The cold water caused health problems for those boys, and years later all three died as a result.
President Young cried when he found out and said they would surely be in the Celestial Kingdom because of their great selfless acts.

Many in the WIllie and Martin companies died because of the cold, and others got frozen feet and frozen legs.

Mary Goble was in the Martin company.
Once when her group had gone many days with only melted snow to drink, Mary’s sick mother begged Mary to get her a drink from a freshwater spring a few miles away.
Another woman went with Mary.
On their way to the spring, they found an old man in the snow.
He was nearly frozen and they knew he would die soon if they didn’t get help for him!
They decided Mary would go on to get the water, and the other woman would go to the camp to get help.
So Mary was alone getting water and began to worry about running into unfriendly Native Americans.
She became lost and wandered around in snow up to her knees for many hours!
It was almost midnight when she was found.
They brought her back to camp and tried to warm up her frozen legs and feet.
This was very painful! Her legs and feet recovered but her toes did not!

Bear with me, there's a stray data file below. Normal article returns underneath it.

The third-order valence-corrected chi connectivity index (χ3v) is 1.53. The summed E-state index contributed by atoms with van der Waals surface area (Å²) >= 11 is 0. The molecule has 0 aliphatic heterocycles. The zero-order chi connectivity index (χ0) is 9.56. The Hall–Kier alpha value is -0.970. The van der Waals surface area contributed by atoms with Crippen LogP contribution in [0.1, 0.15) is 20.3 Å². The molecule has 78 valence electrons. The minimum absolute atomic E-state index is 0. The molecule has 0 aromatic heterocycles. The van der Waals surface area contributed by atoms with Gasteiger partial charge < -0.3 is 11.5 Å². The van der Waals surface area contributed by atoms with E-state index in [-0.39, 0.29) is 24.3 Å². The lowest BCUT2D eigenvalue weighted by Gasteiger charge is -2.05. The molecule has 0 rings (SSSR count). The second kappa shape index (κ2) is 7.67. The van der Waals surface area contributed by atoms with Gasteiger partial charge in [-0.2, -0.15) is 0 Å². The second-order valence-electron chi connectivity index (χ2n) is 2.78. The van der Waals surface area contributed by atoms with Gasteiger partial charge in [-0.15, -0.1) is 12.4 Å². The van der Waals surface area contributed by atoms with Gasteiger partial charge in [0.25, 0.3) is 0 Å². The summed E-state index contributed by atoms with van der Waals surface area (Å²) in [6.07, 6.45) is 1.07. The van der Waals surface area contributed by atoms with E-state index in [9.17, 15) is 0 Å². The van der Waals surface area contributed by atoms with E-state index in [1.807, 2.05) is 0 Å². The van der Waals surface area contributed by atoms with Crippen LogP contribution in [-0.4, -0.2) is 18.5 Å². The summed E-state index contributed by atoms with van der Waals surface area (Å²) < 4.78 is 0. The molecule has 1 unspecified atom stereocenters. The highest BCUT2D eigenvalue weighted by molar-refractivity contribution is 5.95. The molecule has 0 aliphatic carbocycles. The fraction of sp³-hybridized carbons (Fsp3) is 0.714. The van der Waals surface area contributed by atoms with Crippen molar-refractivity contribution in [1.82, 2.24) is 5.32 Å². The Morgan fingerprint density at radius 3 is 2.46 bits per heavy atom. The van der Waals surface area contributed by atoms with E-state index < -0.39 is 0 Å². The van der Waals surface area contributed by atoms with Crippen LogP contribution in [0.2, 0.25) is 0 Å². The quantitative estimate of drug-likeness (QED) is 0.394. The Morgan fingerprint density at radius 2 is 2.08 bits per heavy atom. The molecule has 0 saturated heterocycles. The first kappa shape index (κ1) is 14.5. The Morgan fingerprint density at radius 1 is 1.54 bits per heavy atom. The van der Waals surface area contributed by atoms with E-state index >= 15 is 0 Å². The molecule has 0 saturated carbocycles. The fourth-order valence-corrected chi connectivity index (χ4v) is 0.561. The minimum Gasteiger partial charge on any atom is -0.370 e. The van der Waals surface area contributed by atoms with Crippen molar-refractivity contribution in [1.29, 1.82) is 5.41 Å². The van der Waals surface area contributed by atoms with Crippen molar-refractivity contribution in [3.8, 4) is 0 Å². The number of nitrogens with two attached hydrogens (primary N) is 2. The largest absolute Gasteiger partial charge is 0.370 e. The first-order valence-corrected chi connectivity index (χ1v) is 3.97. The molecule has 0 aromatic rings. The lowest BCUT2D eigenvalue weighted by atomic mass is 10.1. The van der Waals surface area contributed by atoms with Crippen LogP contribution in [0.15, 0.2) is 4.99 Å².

Her mother died the day after they arrived in the Salt Lake Valley.
The next day Brigham Young and a doctor visited Mary.
When the Prophet came in, he saw the frozen feet and Mary’s dead mother, and he cried.

The doctor had to amputate Mary’s toes, but her feet weren’t doing well.
The Prophet promised her feet would heal!
A doctor didn’t believe it, but Mary believed and indeed her feet healed!
The doctor said it was a miracle.


Idea adapted from here:

Have turkeys taped to the wall.
Have them toss a soft ball or beanbag to hit one of them.
On the back of the feathers, have written prompts like telling something they’re grateful for, singing a particular Thanksgiving-related or gratitude-related or Pioneer-related hymn or song as a class, acting as something silly like gobbling like a turkey, scripture about gratitude, something they've learned from the pioneers, a favorite pioneer story, mooing like a cow, neighing like a horse.

As each one is hit, take it down to read what it says and do the action.

You could also have the message be somewhere on the turkey so you can leave them on the wall while playing.

Song ideas:

The Handcart Song

As Zion’s Youth in Latter Days

A Prayer of Thanksgiving

A Song of Thanks

For Health and Strength


One fun thing to do as a class would be to have a mini feast.
Bring in a fancy tablecloth, battery-operated candle, fancy small plates and silverware, and some sort of food like microwavable mashed potatoes, rolls, or just pie that won’t be messy, etc.

You could go around the table and say what you’re thankful for.

If they don’t know the story behind the pilgrims, you could share a brief version and discuss similarities to the early pioneers of our church. A lot of similarities!


Good list of ideas here from Chicken Scratch N Sniff:


What amazing sacrifices the pioneers made! We can be thankful for their attitude and perseverance, their valiant struggles, and their example of faith!

Could send them home with:
  • Small slips of paper and Thanksgiving stickers to write thankful notes and give to their family paper could be leaf shapes